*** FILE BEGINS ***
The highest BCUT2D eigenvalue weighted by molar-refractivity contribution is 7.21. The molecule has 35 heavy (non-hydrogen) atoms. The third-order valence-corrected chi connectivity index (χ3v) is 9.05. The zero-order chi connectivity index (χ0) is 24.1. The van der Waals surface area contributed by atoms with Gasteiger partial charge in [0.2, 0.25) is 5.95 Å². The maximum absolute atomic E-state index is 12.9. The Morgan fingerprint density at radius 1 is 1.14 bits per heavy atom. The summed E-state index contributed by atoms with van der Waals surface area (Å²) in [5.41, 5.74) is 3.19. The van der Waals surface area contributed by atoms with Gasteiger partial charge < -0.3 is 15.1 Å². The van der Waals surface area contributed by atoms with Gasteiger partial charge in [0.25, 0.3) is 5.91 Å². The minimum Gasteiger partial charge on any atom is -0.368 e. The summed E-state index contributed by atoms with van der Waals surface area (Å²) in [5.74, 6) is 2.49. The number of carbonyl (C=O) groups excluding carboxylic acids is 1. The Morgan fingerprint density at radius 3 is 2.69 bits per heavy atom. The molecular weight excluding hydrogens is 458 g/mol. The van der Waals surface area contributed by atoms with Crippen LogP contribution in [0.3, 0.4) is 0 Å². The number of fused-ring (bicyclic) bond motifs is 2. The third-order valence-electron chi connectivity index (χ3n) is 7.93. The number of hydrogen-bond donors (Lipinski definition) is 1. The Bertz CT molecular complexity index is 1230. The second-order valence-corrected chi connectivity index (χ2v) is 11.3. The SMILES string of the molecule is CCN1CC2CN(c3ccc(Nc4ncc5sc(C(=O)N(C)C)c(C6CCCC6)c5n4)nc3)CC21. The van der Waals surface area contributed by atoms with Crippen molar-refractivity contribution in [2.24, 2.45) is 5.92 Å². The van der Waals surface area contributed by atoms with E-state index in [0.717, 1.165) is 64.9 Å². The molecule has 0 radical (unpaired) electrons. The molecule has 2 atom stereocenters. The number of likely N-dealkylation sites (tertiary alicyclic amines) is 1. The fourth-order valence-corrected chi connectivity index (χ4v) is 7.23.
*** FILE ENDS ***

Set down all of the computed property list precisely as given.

The highest BCUT2D eigenvalue weighted by molar-refractivity contribution is 7.21. The molecule has 35 heavy (non-hydrogen) atoms. The third-order valence-corrected chi connectivity index (χ3v) is 9.05. The zero-order chi connectivity index (χ0) is 24.1. The van der Waals surface area contributed by atoms with Gasteiger partial charge in [0.2, 0.25) is 5.95 Å². The maximum absolute atomic E-state index is 12.9. The Morgan fingerprint density at radius 1 is 1.14 bits per heavy atom. The summed E-state index contributed by atoms with van der Waals surface area (Å²) in [5.41, 5.74) is 3.19. The van der Waals surface area contributed by atoms with Gasteiger partial charge < -0.3 is 15.1 Å². The van der Waals surface area contributed by atoms with Gasteiger partial charge in [0.25, 0.3) is 5.91 Å². The minimum Gasteiger partial charge on any atom is -0.368 e. The summed E-state index contributed by atoms with van der Waals surface area (Å²) in [5.74, 6) is 2.49. The number of carbonyl (C=O) groups excluding carboxylic acids is 1. The Morgan fingerprint density at radius 3 is 2.69 bits per heavy atom. The molecular weight excluding hydrogens is 458 g/mol. The van der Waals surface area contributed by atoms with Crippen LogP contribution in [0.3, 0.4) is 0 Å². The number of fused-ring (bicyclic) bond motifs is 2. The third-order valence-electron chi connectivity index (χ3n) is 7.93. The number of hydrogen-bond donors (Lipinski definition) is 1. The Bertz CT molecular complexity index is 1230. The second-order valence-corrected chi connectivity index (χ2v) is 11.3. The SMILES string of the molecule is CCN1CC2CN(c3ccc(Nc4ncc5sc(C(=O)N(C)C)c(C6CCCC6)c5n4)nc3)CC21. The van der Waals surface area contributed by atoms with Crippen molar-refractivity contribution in [2.24, 2.45) is 5.92 Å². The van der Waals surface area contributed by atoms with E-state index in [0.717, 1.165) is 64.9 Å². The molecule has 0 radical (unpaired) electrons. The molecule has 2 atom stereocenters. The number of likely N-dealkylation sites (tertiary alicyclic amines) is 1. The fourth-order valence-corrected chi connectivity index (χ4v) is 7.23.